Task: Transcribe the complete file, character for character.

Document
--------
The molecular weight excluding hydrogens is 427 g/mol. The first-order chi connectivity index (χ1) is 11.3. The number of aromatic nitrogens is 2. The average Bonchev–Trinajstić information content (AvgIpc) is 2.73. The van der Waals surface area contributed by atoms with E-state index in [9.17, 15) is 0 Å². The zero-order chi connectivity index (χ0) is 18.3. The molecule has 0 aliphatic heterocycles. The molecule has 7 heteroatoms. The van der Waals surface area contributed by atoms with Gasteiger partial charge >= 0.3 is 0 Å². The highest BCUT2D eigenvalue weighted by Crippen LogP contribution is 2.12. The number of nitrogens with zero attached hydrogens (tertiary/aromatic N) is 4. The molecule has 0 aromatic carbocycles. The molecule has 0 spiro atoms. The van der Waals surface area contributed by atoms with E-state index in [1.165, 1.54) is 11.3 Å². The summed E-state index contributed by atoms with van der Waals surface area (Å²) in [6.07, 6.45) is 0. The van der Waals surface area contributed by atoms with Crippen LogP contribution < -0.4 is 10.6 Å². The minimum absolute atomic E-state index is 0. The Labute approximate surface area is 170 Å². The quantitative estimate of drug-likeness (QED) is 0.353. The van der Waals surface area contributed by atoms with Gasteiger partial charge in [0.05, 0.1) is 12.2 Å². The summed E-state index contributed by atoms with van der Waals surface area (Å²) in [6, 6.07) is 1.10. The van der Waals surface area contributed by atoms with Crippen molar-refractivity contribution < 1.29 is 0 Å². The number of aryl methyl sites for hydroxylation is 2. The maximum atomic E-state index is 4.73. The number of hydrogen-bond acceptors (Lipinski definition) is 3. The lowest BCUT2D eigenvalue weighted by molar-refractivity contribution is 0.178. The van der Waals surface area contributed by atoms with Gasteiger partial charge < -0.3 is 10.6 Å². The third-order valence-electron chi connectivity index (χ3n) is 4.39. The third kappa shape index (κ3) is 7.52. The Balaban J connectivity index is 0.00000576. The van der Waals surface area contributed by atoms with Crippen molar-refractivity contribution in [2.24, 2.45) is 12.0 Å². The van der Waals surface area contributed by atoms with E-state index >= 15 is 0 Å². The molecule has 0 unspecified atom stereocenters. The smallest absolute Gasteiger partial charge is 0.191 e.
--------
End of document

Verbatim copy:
The molecular weight excluding hydrogens is 427 g/mol. The first-order chi connectivity index (χ1) is 11.3. The number of aromatic nitrogens is 2. The average Bonchev–Trinajstić information content (AvgIpc) is 2.73. The van der Waals surface area contributed by atoms with E-state index in [9.17, 15) is 0 Å². The zero-order chi connectivity index (χ0) is 18.3. The molecule has 0 aliphatic heterocycles. The molecule has 7 heteroatoms. The van der Waals surface area contributed by atoms with Gasteiger partial charge >= 0.3 is 0 Å². The highest BCUT2D eigenvalue weighted by Crippen LogP contribution is 2.12. The number of nitrogens with zero attached hydrogens (tertiary/aromatic N) is 4. The molecule has 0 aromatic carbocycles. The molecule has 0 spiro atoms. The van der Waals surface area contributed by atoms with E-state index in [1.165, 1.54) is 11.3 Å². The summed E-state index contributed by atoms with van der Waals surface area (Å²) in [6.07, 6.45) is 0. The van der Waals surface area contributed by atoms with Crippen LogP contribution < -0.4 is 10.6 Å². The minimum absolute atomic E-state index is 0. The Labute approximate surface area is 170 Å². The quantitative estimate of drug-likeness (QED) is 0.353. The van der Waals surface area contributed by atoms with Gasteiger partial charge in [0.05, 0.1) is 12.2 Å². The summed E-state index contributed by atoms with van der Waals surface area (Å²) in [6, 6.07) is 1.10. The van der Waals surface area contributed by atoms with Crippen molar-refractivity contribution < 1.29 is 0 Å². The number of aryl methyl sites for hydroxylation is 2. The maximum atomic E-state index is 4.73. The number of hydrogen-bond acceptors (Lipinski definition) is 3. The lowest BCUT2D eigenvalue weighted by molar-refractivity contribution is 0.178. The van der Waals surface area contributed by atoms with Gasteiger partial charge < -0.3 is 10.6 Å². The third-order valence-electron chi connectivity index (χ3n) is 4.39. The third kappa shape index (κ3) is 7.52. The Balaban J connectivity index is 0.00000576. The van der Waals surface area contributed by atoms with Crippen molar-refractivity contribution in [2.24, 2.45) is 12.0 Å². The van der Waals surface area contributed by atoms with E-state index >= 15 is 0 Å². The molecule has 0 unspecified atom stereocenters. The smallest absolute Gasteiger partial charge is 0.191 e.